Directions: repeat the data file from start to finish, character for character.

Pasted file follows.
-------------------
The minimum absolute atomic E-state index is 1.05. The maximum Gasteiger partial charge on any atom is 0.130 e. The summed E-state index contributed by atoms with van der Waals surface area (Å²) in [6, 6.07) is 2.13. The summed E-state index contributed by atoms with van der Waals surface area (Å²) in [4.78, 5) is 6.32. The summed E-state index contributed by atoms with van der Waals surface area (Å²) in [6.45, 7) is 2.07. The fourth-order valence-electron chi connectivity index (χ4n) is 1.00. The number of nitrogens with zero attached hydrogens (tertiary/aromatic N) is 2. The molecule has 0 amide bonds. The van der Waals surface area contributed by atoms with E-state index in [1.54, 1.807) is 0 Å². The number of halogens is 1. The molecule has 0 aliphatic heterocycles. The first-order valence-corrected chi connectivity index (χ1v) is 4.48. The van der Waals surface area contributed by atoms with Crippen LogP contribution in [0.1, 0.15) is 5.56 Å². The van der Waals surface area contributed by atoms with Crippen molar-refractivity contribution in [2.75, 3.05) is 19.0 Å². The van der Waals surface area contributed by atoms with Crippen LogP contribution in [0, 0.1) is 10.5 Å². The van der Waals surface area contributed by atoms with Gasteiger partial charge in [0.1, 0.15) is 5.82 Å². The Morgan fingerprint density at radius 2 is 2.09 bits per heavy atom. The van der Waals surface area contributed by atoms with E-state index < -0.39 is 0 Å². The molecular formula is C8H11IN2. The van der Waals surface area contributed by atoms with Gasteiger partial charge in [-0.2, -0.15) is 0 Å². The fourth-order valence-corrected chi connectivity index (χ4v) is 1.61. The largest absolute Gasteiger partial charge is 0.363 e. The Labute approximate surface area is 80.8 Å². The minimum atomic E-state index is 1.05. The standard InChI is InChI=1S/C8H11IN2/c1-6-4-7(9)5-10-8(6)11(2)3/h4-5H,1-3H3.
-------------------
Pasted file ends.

The minimum absolute atomic E-state index is 1.05. The maximum Gasteiger partial charge on any atom is 0.130 e. The summed E-state index contributed by atoms with van der Waals surface area (Å²) in [6, 6.07) is 2.13. The summed E-state index contributed by atoms with van der Waals surface area (Å²) in [4.78, 5) is 6.32. The summed E-state index contributed by atoms with van der Waals surface area (Å²) in [6.45, 7) is 2.07. The fourth-order valence-electron chi connectivity index (χ4n) is 1.00. The number of nitrogens with zero attached hydrogens (tertiary/aromatic N) is 2. The molecule has 0 amide bonds. The van der Waals surface area contributed by atoms with E-state index in [1.54, 1.807) is 0 Å². The number of halogens is 1. The molecule has 0 aliphatic heterocycles. The first-order valence-corrected chi connectivity index (χ1v) is 4.48. The van der Waals surface area contributed by atoms with Crippen LogP contribution in [0.1, 0.15) is 5.56 Å². The van der Waals surface area contributed by atoms with Crippen molar-refractivity contribution in [2.75, 3.05) is 19.0 Å². The van der Waals surface area contributed by atoms with Crippen LogP contribution in [0, 0.1) is 10.5 Å². The van der Waals surface area contributed by atoms with Gasteiger partial charge in [0.1, 0.15) is 5.82 Å². The Morgan fingerprint density at radius 2 is 2.09 bits per heavy atom. The van der Waals surface area contributed by atoms with E-state index < -0.39 is 0 Å². The molecular formula is C8H11IN2. The van der Waals surface area contributed by atoms with Gasteiger partial charge in [-0.2, -0.15) is 0 Å². The fourth-order valence-corrected chi connectivity index (χ4v) is 1.61. The largest absolute Gasteiger partial charge is 0.363 e. The Labute approximate surface area is 80.8 Å². The minimum atomic E-state index is 1.05. The standard InChI is InChI=1S/C8H11IN2/c1-6-4-7(9)5-10-8(6)11(2)3/h4-5H,1-3H3.